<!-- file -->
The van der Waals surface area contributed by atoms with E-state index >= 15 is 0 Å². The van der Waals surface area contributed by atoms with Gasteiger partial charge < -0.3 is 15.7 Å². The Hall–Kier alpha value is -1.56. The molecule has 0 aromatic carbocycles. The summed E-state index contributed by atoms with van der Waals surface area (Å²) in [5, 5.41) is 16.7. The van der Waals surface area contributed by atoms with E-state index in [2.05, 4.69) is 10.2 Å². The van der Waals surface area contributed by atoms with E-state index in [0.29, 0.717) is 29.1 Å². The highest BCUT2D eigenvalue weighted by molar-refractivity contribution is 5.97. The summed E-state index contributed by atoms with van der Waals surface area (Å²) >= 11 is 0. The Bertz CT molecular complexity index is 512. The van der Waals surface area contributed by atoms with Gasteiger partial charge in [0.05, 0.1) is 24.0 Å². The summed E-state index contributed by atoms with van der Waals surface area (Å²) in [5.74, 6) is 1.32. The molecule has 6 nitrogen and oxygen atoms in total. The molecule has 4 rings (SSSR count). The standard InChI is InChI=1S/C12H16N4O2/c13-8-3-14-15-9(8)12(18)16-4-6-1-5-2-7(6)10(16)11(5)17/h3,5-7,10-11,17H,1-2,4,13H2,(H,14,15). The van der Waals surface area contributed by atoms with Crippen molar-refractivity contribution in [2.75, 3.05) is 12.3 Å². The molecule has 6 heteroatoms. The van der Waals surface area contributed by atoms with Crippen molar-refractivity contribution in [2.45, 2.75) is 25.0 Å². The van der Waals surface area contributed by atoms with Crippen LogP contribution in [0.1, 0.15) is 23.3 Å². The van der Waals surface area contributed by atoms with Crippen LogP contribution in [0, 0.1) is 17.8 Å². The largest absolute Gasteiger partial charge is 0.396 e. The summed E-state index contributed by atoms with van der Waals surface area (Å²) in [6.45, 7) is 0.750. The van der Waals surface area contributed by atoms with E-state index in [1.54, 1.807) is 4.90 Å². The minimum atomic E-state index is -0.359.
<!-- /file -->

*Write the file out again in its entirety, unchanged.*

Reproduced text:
The van der Waals surface area contributed by atoms with E-state index >= 15 is 0 Å². The van der Waals surface area contributed by atoms with Gasteiger partial charge < -0.3 is 15.7 Å². The Hall–Kier alpha value is -1.56. The molecule has 0 aromatic carbocycles. The summed E-state index contributed by atoms with van der Waals surface area (Å²) in [5, 5.41) is 16.7. The van der Waals surface area contributed by atoms with E-state index in [2.05, 4.69) is 10.2 Å². The van der Waals surface area contributed by atoms with E-state index in [0.29, 0.717) is 29.1 Å². The highest BCUT2D eigenvalue weighted by molar-refractivity contribution is 5.97. The summed E-state index contributed by atoms with van der Waals surface area (Å²) >= 11 is 0. The Bertz CT molecular complexity index is 512. The van der Waals surface area contributed by atoms with Gasteiger partial charge in [0.05, 0.1) is 24.0 Å². The summed E-state index contributed by atoms with van der Waals surface area (Å²) in [5.74, 6) is 1.32. The molecule has 6 nitrogen and oxygen atoms in total. The molecule has 4 rings (SSSR count). The standard InChI is InChI=1S/C12H16N4O2/c13-8-3-14-15-9(8)12(18)16-4-6-1-5-2-7(6)10(16)11(5)17/h3,5-7,10-11,17H,1-2,4,13H2,(H,14,15). The van der Waals surface area contributed by atoms with Crippen molar-refractivity contribution in [2.75, 3.05) is 12.3 Å². The molecule has 6 heteroatoms. The van der Waals surface area contributed by atoms with Crippen molar-refractivity contribution in [2.45, 2.75) is 25.0 Å². The van der Waals surface area contributed by atoms with Crippen LogP contribution in [0.1, 0.15) is 23.3 Å². The van der Waals surface area contributed by atoms with Crippen LogP contribution in [0, 0.1) is 17.8 Å². The largest absolute Gasteiger partial charge is 0.396 e. The summed E-state index contributed by atoms with van der Waals surface area (Å²) in [6.45, 7) is 0.750. The van der Waals surface area contributed by atoms with E-state index in [1.54, 1.807) is 4.90 Å². The minimum atomic E-state index is -0.359.